Nanopore sequencing offers advantages in all areas of research. Our offering includes DNA sequencing, as well as RNA and gene expression analysis and future technology for analysing proteins.

Learn about applications
View all Applications
Resources Investors Careers News About Store Community Contact Support

Potential for self-monitoring of chronic myelogenous leukaemia gene fusion using VolTRAX and MinION


Date: 30th November 2017

Quantitative home-monitoring of the BCR-ABL1-expressing Philadelphia chromosome by automated library preparation on VolTRAX, sequencing on MinION and analysis.

Fig. 1 Schematic representation of the BCR and ABL1 genes that break and fuse

Overview of CML: BCR-ABL1 fusion gene arises from Philadelphia translocation

The Philadelphia chromosome is a rearrangement that is present in the white blood cells of 90% of people with chronic myelogenous leukaemia (CML). It arises from a chromosome 9 and chromosome 22 translocation, generating a fusion gene from the breakpoint cluster region (BCR) and the Abelson leukaemia (ABL1) gene. Several breakpoints have been identified in BCR, and the fusion of these different breakpoints to ABL1 results in the production of a non-regulated tyrosine kinase, transforming normal cells to neoplastic CML cells, and leading to unlimited propagation. BCR exon 13–ABL1 exon 2 (e13a2, p210) and BCR exon 14–ABL1 exon 2 (e14a2, p210) have been found in more than 95% of CML patients (Fig. 1). 

Fig. 2 Alignment of MinION reads to ABL1, BCR and BCR_ABL1 reference sequences

Detecting BCR-ABL1 fusion and ABL1 2D cDNA amplicons on MinION

MinION sequencing can be used to detect the presence of the BCR-ABL1 fusion transcript, and by using the normal ABL1 transcript as an endogenous control we have developed a quantitative assay. After mRNA extraction and cDNA synthesis, we run two gene-specific PCR reactions, each for a limited number of cycles, one amplifying ABL1, and the other amplifying BCR-ABL1. The BCR-ABL1 primers are positioned in such a way that they amplify all fusion breakpoints, making use of the long-read capability of the MinION. Fig. 2 shows alignments of the amplicon sequence data back to the ABL1 and the BCR-ABL1 fusion gene reference sequences.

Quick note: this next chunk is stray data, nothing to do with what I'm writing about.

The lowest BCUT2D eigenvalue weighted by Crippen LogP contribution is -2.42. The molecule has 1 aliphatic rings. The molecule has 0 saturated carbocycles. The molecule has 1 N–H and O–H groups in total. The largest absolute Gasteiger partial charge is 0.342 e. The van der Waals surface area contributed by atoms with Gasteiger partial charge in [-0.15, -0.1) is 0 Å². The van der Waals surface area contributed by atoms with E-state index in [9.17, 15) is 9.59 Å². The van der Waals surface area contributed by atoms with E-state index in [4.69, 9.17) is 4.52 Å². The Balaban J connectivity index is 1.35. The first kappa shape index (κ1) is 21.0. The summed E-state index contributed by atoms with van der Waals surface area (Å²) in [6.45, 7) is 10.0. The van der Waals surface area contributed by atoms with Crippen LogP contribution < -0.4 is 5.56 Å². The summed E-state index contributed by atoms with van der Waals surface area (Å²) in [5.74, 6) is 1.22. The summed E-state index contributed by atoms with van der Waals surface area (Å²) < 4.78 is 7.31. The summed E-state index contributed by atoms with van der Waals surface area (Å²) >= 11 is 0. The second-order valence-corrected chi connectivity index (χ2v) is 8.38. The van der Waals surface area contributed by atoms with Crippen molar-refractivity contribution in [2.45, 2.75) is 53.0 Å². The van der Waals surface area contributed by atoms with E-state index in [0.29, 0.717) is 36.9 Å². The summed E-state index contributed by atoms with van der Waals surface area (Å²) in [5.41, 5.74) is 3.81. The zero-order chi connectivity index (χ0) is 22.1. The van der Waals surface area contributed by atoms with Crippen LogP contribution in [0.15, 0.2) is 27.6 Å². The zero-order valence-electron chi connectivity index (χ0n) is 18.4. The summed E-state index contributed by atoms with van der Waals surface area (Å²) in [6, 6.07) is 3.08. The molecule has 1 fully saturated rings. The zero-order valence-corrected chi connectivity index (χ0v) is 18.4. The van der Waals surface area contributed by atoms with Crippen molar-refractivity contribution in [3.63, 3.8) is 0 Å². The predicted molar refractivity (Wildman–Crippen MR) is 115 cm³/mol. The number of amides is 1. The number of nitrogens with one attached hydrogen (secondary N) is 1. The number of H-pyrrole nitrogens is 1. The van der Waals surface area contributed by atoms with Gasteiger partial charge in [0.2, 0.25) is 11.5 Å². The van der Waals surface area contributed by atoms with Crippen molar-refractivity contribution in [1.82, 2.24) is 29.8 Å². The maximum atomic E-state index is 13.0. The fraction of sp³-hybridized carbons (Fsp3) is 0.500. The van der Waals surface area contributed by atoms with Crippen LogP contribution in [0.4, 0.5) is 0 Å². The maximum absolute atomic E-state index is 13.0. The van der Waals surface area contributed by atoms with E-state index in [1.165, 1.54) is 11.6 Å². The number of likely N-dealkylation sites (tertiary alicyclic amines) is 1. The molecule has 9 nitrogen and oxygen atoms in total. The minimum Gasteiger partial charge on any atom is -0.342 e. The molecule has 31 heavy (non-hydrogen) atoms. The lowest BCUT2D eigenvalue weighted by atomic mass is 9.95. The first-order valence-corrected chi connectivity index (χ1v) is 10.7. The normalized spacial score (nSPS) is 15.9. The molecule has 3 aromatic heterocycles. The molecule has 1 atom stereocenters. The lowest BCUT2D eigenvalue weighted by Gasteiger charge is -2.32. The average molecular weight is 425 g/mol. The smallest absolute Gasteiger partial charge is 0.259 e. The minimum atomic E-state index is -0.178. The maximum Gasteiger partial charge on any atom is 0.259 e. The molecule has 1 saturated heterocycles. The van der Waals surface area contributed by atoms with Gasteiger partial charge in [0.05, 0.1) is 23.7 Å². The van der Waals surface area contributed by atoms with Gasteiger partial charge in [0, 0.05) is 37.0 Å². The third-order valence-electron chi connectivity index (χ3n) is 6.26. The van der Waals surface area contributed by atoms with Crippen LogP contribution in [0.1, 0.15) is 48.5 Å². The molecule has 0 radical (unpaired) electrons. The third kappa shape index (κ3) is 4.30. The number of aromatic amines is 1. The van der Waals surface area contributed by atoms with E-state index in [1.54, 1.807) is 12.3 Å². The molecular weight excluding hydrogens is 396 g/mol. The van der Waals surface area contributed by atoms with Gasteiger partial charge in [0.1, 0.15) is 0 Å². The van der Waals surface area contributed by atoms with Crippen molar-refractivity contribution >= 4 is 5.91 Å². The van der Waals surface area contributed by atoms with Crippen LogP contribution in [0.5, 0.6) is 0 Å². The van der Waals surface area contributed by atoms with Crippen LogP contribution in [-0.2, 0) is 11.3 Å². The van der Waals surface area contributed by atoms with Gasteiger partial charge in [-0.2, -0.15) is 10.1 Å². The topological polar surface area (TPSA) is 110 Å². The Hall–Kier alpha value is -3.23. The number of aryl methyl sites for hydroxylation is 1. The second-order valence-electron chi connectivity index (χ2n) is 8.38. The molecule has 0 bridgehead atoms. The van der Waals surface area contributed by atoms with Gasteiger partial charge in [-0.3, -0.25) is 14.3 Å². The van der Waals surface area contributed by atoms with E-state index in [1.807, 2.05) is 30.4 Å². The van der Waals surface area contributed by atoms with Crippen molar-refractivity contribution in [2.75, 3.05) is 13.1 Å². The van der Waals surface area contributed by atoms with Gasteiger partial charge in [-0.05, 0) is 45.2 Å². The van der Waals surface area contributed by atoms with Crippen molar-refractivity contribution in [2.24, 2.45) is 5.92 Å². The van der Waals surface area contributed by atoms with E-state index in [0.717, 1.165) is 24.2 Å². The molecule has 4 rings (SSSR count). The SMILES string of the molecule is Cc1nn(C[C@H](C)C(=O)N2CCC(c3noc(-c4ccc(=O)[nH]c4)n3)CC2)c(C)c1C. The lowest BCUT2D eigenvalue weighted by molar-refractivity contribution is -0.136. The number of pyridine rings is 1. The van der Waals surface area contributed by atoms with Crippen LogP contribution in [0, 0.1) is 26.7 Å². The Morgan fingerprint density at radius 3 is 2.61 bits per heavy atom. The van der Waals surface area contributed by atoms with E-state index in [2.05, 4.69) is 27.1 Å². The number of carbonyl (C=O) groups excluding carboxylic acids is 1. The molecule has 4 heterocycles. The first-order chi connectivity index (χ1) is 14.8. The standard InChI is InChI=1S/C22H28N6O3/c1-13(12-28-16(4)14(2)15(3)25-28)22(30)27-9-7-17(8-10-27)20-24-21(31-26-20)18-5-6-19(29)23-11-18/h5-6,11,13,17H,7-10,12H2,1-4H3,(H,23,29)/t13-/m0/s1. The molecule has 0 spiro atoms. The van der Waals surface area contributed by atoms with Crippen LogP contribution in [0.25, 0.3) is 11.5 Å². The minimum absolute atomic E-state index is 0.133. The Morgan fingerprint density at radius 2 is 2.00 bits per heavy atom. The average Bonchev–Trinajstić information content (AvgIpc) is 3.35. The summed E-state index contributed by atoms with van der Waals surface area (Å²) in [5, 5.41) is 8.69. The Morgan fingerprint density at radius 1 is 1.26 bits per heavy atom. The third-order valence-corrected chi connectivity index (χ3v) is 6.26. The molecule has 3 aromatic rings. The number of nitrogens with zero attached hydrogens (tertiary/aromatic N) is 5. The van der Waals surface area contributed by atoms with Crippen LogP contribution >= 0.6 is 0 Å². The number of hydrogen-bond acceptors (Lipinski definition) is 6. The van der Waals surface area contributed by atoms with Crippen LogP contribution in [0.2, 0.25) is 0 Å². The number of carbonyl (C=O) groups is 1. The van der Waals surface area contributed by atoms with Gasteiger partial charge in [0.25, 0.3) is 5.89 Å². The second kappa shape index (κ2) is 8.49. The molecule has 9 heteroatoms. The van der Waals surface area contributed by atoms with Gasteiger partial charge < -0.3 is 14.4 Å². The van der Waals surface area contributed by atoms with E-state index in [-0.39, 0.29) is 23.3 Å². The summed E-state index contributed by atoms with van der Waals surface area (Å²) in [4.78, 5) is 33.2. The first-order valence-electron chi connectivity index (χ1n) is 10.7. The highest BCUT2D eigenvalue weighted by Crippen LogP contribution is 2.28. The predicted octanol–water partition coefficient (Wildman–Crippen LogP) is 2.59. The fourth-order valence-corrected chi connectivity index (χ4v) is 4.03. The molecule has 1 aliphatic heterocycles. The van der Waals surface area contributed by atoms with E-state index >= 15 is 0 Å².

Fig. 3 Using MinION sequencing reads as a quantitative assay for BCR_ABL1

Quantitative monitoring of BCR-ABL1/ABL1 ratios by MinION sequencing

The expression level of the BCR-ABL1 fusion transcript is reduced by successful treatment, but relapses do occur, and sensitive and quantitative methods are required for their detection. RT- qPCR-based methods are commonly used to detect both the BCR-ABL1 fusion and ABL1 transcript, which is used as an endogenous control. In our sequencing-based workflow, the original BCR-ABL1/ABL1 ratio changes after the two gene-specific PCRs, due to different PCR protocols and efficiencies. Therefore, a correlating curve is built from a series of qPCR measurements, allowing conversion from the post-PCR ratio of BCR-ABL1/ABL1 to the pre- PCR ratio (Fig. 3).  

Download the PDF

Fig. 4 Monitoring in a non-laboratory environment

MinION and VolTRAX allow testing in non- laboratory environments

The portability of the MinION sequencer, coupled with VolTRAX, our automated sample and library-preparation device, means that it is possible to perform sequencing-based assays outside of a laboratory environment. Together with user-friendly analyses, this could potentially allow testing for chronic conditions like CML to be performed in a doctor’s surgery. As well as giving greater control to the patient, and making the testing process more convenient, this approach could minimise the amount of time taken to return results, meaning that any necessary action could be taken within hours of taking the sample, in contrast to the current waiting time of several weeks.

Recommended for you